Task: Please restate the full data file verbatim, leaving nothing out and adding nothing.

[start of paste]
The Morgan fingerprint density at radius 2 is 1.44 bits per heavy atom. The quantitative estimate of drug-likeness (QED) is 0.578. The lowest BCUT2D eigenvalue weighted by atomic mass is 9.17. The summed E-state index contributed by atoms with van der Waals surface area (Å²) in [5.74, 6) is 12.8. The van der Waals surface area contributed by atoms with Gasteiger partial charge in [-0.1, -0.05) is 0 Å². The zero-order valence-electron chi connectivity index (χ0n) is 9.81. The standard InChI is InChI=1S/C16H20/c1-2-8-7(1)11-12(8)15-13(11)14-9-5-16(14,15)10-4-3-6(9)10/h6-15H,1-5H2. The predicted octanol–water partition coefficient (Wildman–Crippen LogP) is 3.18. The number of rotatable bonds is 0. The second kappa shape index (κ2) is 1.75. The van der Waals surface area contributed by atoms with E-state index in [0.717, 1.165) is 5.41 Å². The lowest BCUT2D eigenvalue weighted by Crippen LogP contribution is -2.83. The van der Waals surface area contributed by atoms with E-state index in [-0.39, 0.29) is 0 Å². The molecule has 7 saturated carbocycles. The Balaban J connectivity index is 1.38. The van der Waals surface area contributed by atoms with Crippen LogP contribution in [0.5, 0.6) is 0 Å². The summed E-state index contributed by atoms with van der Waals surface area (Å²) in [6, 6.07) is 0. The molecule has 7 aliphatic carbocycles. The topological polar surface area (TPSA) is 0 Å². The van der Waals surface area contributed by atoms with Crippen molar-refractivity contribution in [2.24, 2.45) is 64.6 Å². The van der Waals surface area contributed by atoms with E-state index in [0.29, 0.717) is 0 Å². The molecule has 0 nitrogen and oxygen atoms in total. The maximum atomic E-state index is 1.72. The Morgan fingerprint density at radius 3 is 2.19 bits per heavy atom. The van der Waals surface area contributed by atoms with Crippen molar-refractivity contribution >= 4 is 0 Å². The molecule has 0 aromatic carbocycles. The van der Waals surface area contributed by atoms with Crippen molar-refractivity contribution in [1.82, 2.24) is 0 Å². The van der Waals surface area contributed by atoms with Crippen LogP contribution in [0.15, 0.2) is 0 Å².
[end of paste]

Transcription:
The Morgan fingerprint density at radius 2 is 1.44 bits per heavy atom. The quantitative estimate of drug-likeness (QED) is 0.578. The lowest BCUT2D eigenvalue weighted by atomic mass is 9.17. The summed E-state index contributed by atoms with van der Waals surface area (Å²) in [5.74, 6) is 12.8. The van der Waals surface area contributed by atoms with Gasteiger partial charge in [-0.1, -0.05) is 0 Å². The zero-order valence-electron chi connectivity index (χ0n) is 9.81. The standard InChI is InChI=1S/C16H20/c1-2-8-7(1)11-12(8)15-13(11)14-9-5-16(14,15)10-4-3-6(9)10/h6-15H,1-5H2. The predicted octanol–water partition coefficient (Wildman–Crippen LogP) is 3.18. The number of rotatable bonds is 0. The second kappa shape index (κ2) is 1.75. The van der Waals surface area contributed by atoms with E-state index in [0.717, 1.165) is 5.41 Å². The lowest BCUT2D eigenvalue weighted by Crippen LogP contribution is -2.83. The van der Waals surface area contributed by atoms with E-state index in [-0.39, 0.29) is 0 Å². The molecule has 7 saturated carbocycles. The Balaban J connectivity index is 1.38. The van der Waals surface area contributed by atoms with Crippen LogP contribution in [0.5, 0.6) is 0 Å². The summed E-state index contributed by atoms with van der Waals surface area (Å²) in [6, 6.07) is 0. The molecule has 7 aliphatic carbocycles. The topological polar surface area (TPSA) is 0 Å². The van der Waals surface area contributed by atoms with Crippen molar-refractivity contribution in [2.24, 2.45) is 64.6 Å². The van der Waals surface area contributed by atoms with E-state index in [0.29, 0.717) is 0 Å². The molecule has 0 nitrogen and oxygen atoms in total. The maximum atomic E-state index is 1.72. The Morgan fingerprint density at radius 3 is 2.19 bits per heavy atom. The van der Waals surface area contributed by atoms with Crippen molar-refractivity contribution >= 4 is 0 Å². The molecule has 0 aromatic carbocycles. The van der Waals surface area contributed by atoms with Crippen molar-refractivity contribution in [1.82, 2.24) is 0 Å². The van der Waals surface area contributed by atoms with Crippen LogP contribution in [0.15, 0.2) is 0 Å².